The Victoria Settlement, Northern Territory: Australia's lost city in the Top End

The ruins line up, almost designed to please the eye. Built out of chunky stone with tall chimney-esque tops, they look like they could be miniature temples; remnant traces of a long-lost civilisation.

The truth turns out to be a bit more mundane. They're old British-built houses, and they really are chimneys. It's just that they've been built in the most inconceivably inappropriate place.

The Cobourg Peninsula, even by Australian outback standards, is remote. From Darwin, it's a seven-hour drive that involves crossing several rivers and creeks, heading down dirt tracks that do a passable impression of an extremist obstacle course, and crossing the permit-only Arnhem Land. Aside from national park rangers, only a handful of Indigenous people live on the peninsula. It is more or less in pristine condition – a wetland sanctuary for migratory birds, and a clean marine bonanza for all manner of apex predators. If you're daft enough to go for a swim here, expect a big croc or a bull shark to be in there with you.

In short, this is one of the very worst places imaginable to build a settlement. But that's what the British Navy did in 1838, when laying a marker down on Australia's northern coast was deemed far more important than actually surviving where that marker was plonked.

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And so the Victoria Settlement was born, on the shores of Port Essington. The Cornish stonemasons in charge of constructing it stuck to what they knew, which meant surprisingly stout, sturdy houses that were laughably ill-equipped for the hostile, alien climate. The last thing you need in one of the sweatiest parts of the Top End is an indoor fireplace to cook over and thick, windowless walls.

Dave McMahon, head guide of Venture North, which runs five-day tours to the Cobourg Peninsula, says: "They never adapted. The only thing they had going for them was persistence."

This applied over and over again. The settlers attempted to plant British crops, which, unsurprisingly, failed. They suffered from scurvy, even though there was an abundance of vitamin C in native fruits.

The hospital would have been even more grim. It was designed to have no airflow, as the settlers thought malaria was caused by bad air. It would have been hot, humid and stale in there.

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Only the foundations of it remain, plus the ruins of the hospital kitchen behind it, but it would have got plenty of use in the settlement's disastrous 11 years.

McMahon says: "There were times when every single person bar one was in the hospital. They would have to wake a malaria-stricken surgeon and ask how to cut off someone's arm."

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Because the British Navy was fastidious in keeping its records, we know that life in the settlement was pretty much unrelenting misery. After a year, a cyclone knocked everything down, killing 10 people. Supply ships were weeks or months late. And punishments were harsh – the blacksmith who got extra food by trading arrow tips with the Indigenous people was lashed to within an inch of his life.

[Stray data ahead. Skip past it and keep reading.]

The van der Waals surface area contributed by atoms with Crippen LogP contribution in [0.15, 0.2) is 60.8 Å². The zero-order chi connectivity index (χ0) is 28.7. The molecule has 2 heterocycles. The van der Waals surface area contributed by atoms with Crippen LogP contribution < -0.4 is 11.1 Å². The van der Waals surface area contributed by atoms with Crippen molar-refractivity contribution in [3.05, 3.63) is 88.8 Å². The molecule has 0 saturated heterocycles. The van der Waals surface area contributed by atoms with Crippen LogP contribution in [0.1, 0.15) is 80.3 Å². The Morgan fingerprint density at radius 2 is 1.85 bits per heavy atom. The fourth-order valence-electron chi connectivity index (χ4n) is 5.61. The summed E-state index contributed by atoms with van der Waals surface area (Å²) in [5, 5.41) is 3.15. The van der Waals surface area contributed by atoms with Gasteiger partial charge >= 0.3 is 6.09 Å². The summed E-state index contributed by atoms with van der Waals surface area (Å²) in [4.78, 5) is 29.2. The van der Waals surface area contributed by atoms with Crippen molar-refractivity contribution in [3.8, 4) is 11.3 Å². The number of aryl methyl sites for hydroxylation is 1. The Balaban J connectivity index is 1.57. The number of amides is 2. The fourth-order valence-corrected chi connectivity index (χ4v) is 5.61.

"Every kid brought here died," McMahon says. "Every kid born here died. And a lot of women died in childbirth."

Glass fragments piled up inside the ruins give a strong indication of how the settlers dealt with their fate. They drank. And drank. And drank. Champagne bottles came from French ships on scientific expeditions. Gin bottles came from the Dutch, albeit via an unexpected intermediary.

The Macassans – from modern-day Sulawesi – proved to be a surprise lifeline. They came, as they had done for at least a century before the British arrived, to harvest sea cucumbers. But they weren't averse to trading everything else too. They left their mark in the form of a tamarind tree at the entrance to the settlement, plus the wild cattle and pigs that roam the Cobourg's forest tracks today.

Many of the Victoria Settlement's buildings have withstood cyclones surprisingly well, although they now play home to snakes, cane toads and goannas.

And, in what is perhaps the cruellest irony, the area that have survived the best is the graveyard. Here, an obelisk stands in honour of Emma Lambrick, the woman who became the settlement's midwife and matriarch. She is one of the 58 people who succumbed to the hell of this ill-advised colonial folly, and is named on the plaque opposite.

Two of the last three to die were the surgeon and assistant surgeon. You tend to take that sort of thing as a sign – the settlement was abandoned soon after.

What remains has a small scale Tikal or Machu Picchu feel. At the top of the Top End, a forgotten history has been left behind.

TRIP NOTES

MORE

See northernterritory.com

FLY

Virgin Australia and Qantas fly to Darwin from Sydney and Melbourne. See qantas.com.au, virginaustralia.com

TOUR

Venture North's five-day trip through Kakadu, Arnhemland and the Cobourg Peninsula from Darwin costs from $A3290 twin share. All meals and accommodation – which is not en suite – are included. See venturenorth.com.au

David Whitley was a guest of Tourism NT and Tourism Australia.

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